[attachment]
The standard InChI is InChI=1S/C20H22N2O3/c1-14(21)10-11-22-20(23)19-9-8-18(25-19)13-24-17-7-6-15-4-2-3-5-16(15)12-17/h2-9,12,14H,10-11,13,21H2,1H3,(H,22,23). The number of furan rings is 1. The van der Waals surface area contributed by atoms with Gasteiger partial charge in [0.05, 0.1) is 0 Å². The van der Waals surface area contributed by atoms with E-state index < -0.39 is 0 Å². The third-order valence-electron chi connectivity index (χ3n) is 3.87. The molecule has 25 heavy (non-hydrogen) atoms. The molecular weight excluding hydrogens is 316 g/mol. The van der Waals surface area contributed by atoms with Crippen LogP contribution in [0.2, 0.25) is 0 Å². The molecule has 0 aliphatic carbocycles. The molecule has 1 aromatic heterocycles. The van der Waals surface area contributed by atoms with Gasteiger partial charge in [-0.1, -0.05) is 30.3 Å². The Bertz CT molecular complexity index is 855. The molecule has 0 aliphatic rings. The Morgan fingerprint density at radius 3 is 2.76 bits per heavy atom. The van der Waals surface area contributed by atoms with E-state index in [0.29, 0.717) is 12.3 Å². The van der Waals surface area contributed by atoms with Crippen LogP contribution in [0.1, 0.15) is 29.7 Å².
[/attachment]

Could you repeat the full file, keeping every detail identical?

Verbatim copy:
The standard InChI is InChI=1S/C20H22N2O3/c1-14(21)10-11-22-20(23)19-9-8-18(25-19)13-24-17-7-6-15-4-2-3-5-16(15)12-17/h2-9,12,14H,10-11,13,21H2,1H3,(H,22,23). The number of furan rings is 1. The van der Waals surface area contributed by atoms with Gasteiger partial charge in [0.05, 0.1) is 0 Å². The van der Waals surface area contributed by atoms with E-state index < -0.39 is 0 Å². The third-order valence-electron chi connectivity index (χ3n) is 3.87. The molecule has 25 heavy (non-hydrogen) atoms. The molecular weight excluding hydrogens is 316 g/mol. The van der Waals surface area contributed by atoms with Crippen LogP contribution in [0.2, 0.25) is 0 Å². The molecule has 0 aliphatic carbocycles. The molecule has 1 aromatic heterocycles. The van der Waals surface area contributed by atoms with Gasteiger partial charge in [-0.1, -0.05) is 30.3 Å². The Bertz CT molecular complexity index is 855. The molecule has 0 aliphatic rings. The Morgan fingerprint density at radius 3 is 2.76 bits per heavy atom. The van der Waals surface area contributed by atoms with E-state index in [0.29, 0.717) is 12.3 Å². The van der Waals surface area contributed by atoms with Crippen LogP contribution in [0.1, 0.15) is 29.7 Å².